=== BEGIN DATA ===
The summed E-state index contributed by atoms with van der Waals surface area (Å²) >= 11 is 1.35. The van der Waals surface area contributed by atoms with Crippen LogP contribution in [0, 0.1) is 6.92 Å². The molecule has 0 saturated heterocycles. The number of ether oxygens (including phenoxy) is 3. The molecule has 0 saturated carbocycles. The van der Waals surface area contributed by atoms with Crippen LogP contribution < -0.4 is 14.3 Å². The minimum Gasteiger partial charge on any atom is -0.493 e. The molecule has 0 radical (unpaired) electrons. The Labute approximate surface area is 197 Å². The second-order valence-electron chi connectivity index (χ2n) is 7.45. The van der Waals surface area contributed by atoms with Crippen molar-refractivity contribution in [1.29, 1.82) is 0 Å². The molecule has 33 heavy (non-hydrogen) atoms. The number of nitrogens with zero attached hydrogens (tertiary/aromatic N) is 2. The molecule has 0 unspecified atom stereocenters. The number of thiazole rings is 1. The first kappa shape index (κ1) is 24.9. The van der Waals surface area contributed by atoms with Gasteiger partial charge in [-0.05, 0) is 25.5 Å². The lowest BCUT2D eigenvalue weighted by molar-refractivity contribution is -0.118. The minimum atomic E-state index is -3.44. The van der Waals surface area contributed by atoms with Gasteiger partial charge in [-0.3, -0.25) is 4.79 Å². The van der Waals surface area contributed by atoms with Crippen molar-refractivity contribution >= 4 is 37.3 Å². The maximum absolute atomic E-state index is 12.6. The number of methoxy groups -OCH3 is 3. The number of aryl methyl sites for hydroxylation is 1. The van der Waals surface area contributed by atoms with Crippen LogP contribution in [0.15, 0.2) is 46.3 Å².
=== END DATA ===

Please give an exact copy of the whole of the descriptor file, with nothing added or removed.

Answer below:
The summed E-state index contributed by atoms with van der Waals surface area (Å²) >= 11 is 1.35. The van der Waals surface area contributed by atoms with Crippen LogP contribution in [0, 0.1) is 6.92 Å². The molecule has 0 saturated heterocycles. The number of ether oxygens (including phenoxy) is 3. The molecule has 0 saturated carbocycles. The van der Waals surface area contributed by atoms with Crippen LogP contribution < -0.4 is 14.3 Å². The minimum Gasteiger partial charge on any atom is -0.493 e. The molecule has 0 radical (unpaired) electrons. The Labute approximate surface area is 197 Å². The second-order valence-electron chi connectivity index (χ2n) is 7.45. The van der Waals surface area contributed by atoms with Crippen molar-refractivity contribution in [1.29, 1.82) is 0 Å². The molecule has 33 heavy (non-hydrogen) atoms. The number of nitrogens with zero attached hydrogens (tertiary/aromatic N) is 2. The molecule has 0 unspecified atom stereocenters. The number of thiazole rings is 1. The first kappa shape index (κ1) is 24.9. The van der Waals surface area contributed by atoms with Gasteiger partial charge in [-0.05, 0) is 25.5 Å². The lowest BCUT2D eigenvalue weighted by molar-refractivity contribution is -0.118. The minimum atomic E-state index is -3.44. The van der Waals surface area contributed by atoms with Gasteiger partial charge in [-0.3, -0.25) is 4.79 Å². The van der Waals surface area contributed by atoms with Crippen molar-refractivity contribution >= 4 is 37.3 Å². The maximum absolute atomic E-state index is 12.6. The number of methoxy groups -OCH3 is 3. The number of aryl methyl sites for hydroxylation is 1. The van der Waals surface area contributed by atoms with Crippen LogP contribution in [0.15, 0.2) is 46.3 Å².